Any woman who regularly shops specialty retailers like Gap, Abercrombie & Fitch, H&M or PacSun can tell you that clothes, just like first-run movies, don’t have the shelf life they used to. Partly inspired by the example of H&M and...
Any woman who regularly shops specialty retailers like Gap, Abercrombie & Fitch, H&M or PacSun can tell you that clothes, just like first-run movies, don’t have the shelf life they used to. Partly inspired by the example of H&M and Zara, which are known for their ability to design, produce and deliver new styles to stores in only three weeks, American retailers are turning inventory more frequently each season, sometimes as often as every six weeks. The trend has been most striking at vertically integrated specialty stores such as Gap, which have the ability to closely control their supply chains.
“They’re looking to create variety and freshness in consumers’ eyes,” said Kathryn Cullen, principal with Kurt Salmon Associates, a retail and apparel technology consulting firm based in New York. Younger consumers expect it, she said.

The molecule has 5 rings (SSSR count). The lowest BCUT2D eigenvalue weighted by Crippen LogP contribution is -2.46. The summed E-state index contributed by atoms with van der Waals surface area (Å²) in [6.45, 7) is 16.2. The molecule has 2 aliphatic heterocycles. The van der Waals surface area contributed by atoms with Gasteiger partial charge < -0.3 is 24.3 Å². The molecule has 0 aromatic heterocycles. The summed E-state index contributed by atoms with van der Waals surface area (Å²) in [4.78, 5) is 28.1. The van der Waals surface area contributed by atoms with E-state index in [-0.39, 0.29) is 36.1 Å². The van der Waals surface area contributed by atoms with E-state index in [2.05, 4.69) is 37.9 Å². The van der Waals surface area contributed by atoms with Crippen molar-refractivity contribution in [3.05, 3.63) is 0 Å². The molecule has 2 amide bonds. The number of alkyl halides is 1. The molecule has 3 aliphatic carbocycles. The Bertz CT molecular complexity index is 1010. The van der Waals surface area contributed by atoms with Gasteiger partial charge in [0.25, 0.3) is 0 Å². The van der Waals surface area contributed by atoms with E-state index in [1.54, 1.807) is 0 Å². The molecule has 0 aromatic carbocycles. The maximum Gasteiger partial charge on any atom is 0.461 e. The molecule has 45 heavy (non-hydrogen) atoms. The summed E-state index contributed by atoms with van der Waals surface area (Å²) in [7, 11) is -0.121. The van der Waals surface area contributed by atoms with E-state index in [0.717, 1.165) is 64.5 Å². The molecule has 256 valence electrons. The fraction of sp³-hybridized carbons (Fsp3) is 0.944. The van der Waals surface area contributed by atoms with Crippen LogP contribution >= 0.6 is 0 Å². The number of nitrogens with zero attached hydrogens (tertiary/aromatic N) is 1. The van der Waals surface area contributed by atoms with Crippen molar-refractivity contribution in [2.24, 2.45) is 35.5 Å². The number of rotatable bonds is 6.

Besides giving consumers a reason to shop more often, leaner inventories and faster turns can improve margins by encouraging shoppers to buy more often at full price, she said. If would-be customers hesitate, they know a desired item may be gone the next time they visit, either because of heavy demand (and no replenishment) or a conscious store policy of automatically marking down and blowing out merchandise every six weeks.
Not surprisingly, the trend has necessitated significant changes in business processes, technology and logistics — both for retailers and the manufacturers and brands that supply them.
In the past two years, many specialty retailers have cut the time goods hang in the store from the traditional three months — with four turns a year — to as little as six weeks, with as many as 12 turns a year. Some companies, like H&M, put new clothes on the sales floor every day.
“The trick is providing the right degree of the right product at the right time in the right place — and to do that plus turn fast, that’s hard,” said Marshall Fisher, professor at the Wharton School of Business. The stores he’s seen succeed at it have three things going for them:
Optimized inventory levels.
Supply chain speed or flexibility.
Fast-turn retailers do everything quicker. For example, they have to analyze their point-of-sale data daily, decide what to do with goods in the first week or two, and probably take only one markdown, said Cullen. They also have to get new product in more often, which they have accomplished in various ways. One of these is a closer relationship with suppliers. For example, this might mean committing to a particular factory and sharing more information up front.
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